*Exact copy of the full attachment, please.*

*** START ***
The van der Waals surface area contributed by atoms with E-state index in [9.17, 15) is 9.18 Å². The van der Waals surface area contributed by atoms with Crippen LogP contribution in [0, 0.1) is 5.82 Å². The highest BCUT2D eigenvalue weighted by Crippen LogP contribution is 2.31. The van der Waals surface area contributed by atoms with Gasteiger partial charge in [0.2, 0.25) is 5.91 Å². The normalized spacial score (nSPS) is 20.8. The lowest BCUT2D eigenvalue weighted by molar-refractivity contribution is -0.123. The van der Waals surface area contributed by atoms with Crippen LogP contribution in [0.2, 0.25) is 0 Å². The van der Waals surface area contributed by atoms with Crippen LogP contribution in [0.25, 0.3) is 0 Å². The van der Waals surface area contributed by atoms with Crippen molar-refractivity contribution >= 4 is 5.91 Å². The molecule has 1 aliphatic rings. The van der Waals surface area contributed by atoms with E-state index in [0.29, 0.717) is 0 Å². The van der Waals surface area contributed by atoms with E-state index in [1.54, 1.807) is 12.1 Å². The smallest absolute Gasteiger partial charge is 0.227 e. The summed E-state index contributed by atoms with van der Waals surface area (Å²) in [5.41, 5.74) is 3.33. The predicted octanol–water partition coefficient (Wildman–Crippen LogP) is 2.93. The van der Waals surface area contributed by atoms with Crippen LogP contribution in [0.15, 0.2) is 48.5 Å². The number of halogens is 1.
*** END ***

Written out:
The van der Waals surface area contributed by atoms with E-state index in [9.17, 15) is 9.18 Å². The van der Waals surface area contributed by atoms with Crippen LogP contribution in [0, 0.1) is 5.82 Å². The highest BCUT2D eigenvalue weighted by Crippen LogP contribution is 2.31. The van der Waals surface area contributed by atoms with Gasteiger partial charge in [0.2, 0.25) is 5.91 Å². The normalized spacial score (nSPS) is 20.8. The lowest BCUT2D eigenvalue weighted by molar-refractivity contribution is -0.123. The van der Waals surface area contributed by atoms with Crippen LogP contribution in [0.2, 0.25) is 0 Å². The van der Waals surface area contributed by atoms with Crippen LogP contribution in [0.25, 0.3) is 0 Å². The van der Waals surface area contributed by atoms with Crippen molar-refractivity contribution >= 4 is 5.91 Å². The molecule has 1 aliphatic rings. The van der Waals surface area contributed by atoms with E-state index in [0.29, 0.717) is 0 Å². The van der Waals surface area contributed by atoms with E-state index in [1.54, 1.807) is 12.1 Å². The smallest absolute Gasteiger partial charge is 0.227 e. The summed E-state index contributed by atoms with van der Waals surface area (Å²) in [5.41, 5.74) is 3.33. The predicted octanol–water partition coefficient (Wildman–Crippen LogP) is 2.93. The van der Waals surface area contributed by atoms with Crippen LogP contribution in [0.15, 0.2) is 48.5 Å². The number of halogens is 1.